VI. Graduate student union do not make a convincing case.

My last argument is based on a critique of the narrative and worldview implicit in the graduate student unionization movement at Harvard. Supporters of the movement at Harvard have provided neither a convincing nor plausible case for unionization.

  • Union supporters’ worldview: Union supporters view the University administration as students’ enemy. (You can see evidence of this thinking in their response to Harvard’s FAQ.) They claim, rather than having the best interest of students in mind, the administrators prioritize programs that seek profit and other misguided ambitions. If the administrators understood properly the importance of student workers, then they would start treating them with more respect and dignity. With more proper compensation and support, students can better achieve the institution’s mission. This is why students need to form a union. With a union, students can negotiate a contract that spells out the terms and conditions of employment. With a union, students can demand greater and more proper compensation for their work, and the University will no longer be allowed to change arbitrarily and unilaterally the compensation and support they give to students whenever and however they’d like. With a union, students will have additional protections against abuse that they so far have been forced to endure without a proper recourse. Without a union, students are helpless individuals against a powerful organization. With a union, students too can be powerful.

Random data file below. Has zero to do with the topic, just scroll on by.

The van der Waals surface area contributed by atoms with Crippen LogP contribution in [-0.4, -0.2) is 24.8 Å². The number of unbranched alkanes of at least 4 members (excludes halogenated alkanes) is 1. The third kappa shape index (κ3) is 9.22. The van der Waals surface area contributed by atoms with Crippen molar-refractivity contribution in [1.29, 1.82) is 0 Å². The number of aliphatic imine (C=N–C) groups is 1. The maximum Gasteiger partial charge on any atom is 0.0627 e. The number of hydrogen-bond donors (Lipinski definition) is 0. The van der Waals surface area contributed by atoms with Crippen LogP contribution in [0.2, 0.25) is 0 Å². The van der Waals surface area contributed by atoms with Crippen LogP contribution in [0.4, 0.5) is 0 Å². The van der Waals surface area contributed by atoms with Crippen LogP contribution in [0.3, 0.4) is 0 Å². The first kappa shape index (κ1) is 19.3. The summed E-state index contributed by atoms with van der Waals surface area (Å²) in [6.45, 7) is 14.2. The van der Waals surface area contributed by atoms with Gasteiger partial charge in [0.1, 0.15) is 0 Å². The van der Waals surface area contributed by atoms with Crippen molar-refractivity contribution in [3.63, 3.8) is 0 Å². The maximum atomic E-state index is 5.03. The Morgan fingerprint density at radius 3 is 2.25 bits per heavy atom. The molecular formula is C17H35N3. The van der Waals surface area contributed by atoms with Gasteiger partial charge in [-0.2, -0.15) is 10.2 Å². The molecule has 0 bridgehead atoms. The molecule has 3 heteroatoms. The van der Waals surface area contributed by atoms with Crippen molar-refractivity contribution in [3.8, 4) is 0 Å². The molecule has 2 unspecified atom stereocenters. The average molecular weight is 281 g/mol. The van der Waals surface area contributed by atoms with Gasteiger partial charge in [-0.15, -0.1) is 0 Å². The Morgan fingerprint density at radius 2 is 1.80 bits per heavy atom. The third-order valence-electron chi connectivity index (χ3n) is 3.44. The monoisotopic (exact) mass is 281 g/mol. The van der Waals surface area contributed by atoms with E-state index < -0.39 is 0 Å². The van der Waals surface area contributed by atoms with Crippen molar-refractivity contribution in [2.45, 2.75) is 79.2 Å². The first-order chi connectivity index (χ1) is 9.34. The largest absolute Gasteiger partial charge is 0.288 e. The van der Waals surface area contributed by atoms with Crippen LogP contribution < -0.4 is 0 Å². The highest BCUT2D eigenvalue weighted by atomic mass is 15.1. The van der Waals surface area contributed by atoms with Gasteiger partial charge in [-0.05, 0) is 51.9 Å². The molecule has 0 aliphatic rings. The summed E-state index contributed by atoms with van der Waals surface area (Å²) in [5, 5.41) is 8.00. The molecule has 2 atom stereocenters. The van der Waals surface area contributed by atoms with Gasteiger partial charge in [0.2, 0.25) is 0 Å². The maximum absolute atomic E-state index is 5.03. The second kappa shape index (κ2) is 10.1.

• A critique of the union’s worldview: Although the above narrative is strikingly popular among many students and other observers, it does not accord with reality. 
    • University has the best interests of students in mind: First, there are reasons to believe that the University administrators are already doing their best in supporting students financially. The University operates in a marketplace and it is in its best interest to offer the highest support it can to attract the best talents around the world. This is reflected in the fact that the amount of compensation and financial aid the University provided to its students steadily increased over the past few decades. (Here is a brief summary.) Note that this progress was made without a union or threat of unionization. As a result, Harvard is more affordable than ever. This occurred over the last thirty years during which ordinary people’s wages stagnated. It is a testament to the University’ continued commitment to making its education available to any person who is qualified.